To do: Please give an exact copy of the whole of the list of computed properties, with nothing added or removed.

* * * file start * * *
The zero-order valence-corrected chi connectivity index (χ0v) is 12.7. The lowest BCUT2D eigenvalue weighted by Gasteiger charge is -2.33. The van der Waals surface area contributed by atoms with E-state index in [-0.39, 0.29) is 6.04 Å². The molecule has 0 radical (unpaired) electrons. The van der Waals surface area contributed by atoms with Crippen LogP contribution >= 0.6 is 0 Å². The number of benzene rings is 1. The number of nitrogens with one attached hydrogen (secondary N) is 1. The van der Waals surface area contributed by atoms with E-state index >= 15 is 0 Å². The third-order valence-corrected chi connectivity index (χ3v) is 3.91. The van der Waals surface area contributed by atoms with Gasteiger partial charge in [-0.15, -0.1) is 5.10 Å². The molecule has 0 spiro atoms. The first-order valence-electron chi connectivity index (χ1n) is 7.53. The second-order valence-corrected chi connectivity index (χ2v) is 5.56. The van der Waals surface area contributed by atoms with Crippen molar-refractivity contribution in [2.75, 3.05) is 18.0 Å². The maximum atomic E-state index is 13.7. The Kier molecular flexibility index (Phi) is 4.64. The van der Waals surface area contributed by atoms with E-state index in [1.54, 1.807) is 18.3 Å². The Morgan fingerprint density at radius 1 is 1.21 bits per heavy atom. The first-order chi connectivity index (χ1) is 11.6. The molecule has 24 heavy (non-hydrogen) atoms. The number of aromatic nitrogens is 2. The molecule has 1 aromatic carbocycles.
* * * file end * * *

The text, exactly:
The zero-order valence-corrected chi connectivity index (χ0v) is 12.7. The lowest BCUT2D eigenvalue weighted by Gasteiger charge is -2.33. The van der Waals surface area contributed by atoms with E-state index in [-0.39, 0.29) is 6.04 Å². The molecule has 0 radical (unpaired) electrons. The van der Waals surface area contributed by atoms with Crippen LogP contribution >= 0.6 is 0 Å². The number of benzene rings is 1. The number of nitrogens with one attached hydrogen (secondary N) is 1. The van der Waals surface area contributed by atoms with E-state index >= 15 is 0 Å². The third-order valence-corrected chi connectivity index (χ3v) is 3.91. The van der Waals surface area contributed by atoms with Gasteiger partial charge in [-0.15, -0.1) is 5.10 Å². The molecule has 0 spiro atoms. The first-order valence-electron chi connectivity index (χ1n) is 7.53. The second-order valence-corrected chi connectivity index (χ2v) is 5.56. The van der Waals surface area contributed by atoms with Crippen molar-refractivity contribution in [2.75, 3.05) is 18.0 Å². The maximum atomic E-state index is 13.7. The Kier molecular flexibility index (Phi) is 4.64. The van der Waals surface area contributed by atoms with E-state index in [1.54, 1.807) is 18.3 Å². The Morgan fingerprint density at radius 1 is 1.21 bits per heavy atom. The first-order chi connectivity index (χ1) is 11.6. The molecule has 24 heavy (non-hydrogen) atoms. The number of aromatic nitrogens is 2. The molecule has 1 aromatic carbocycles.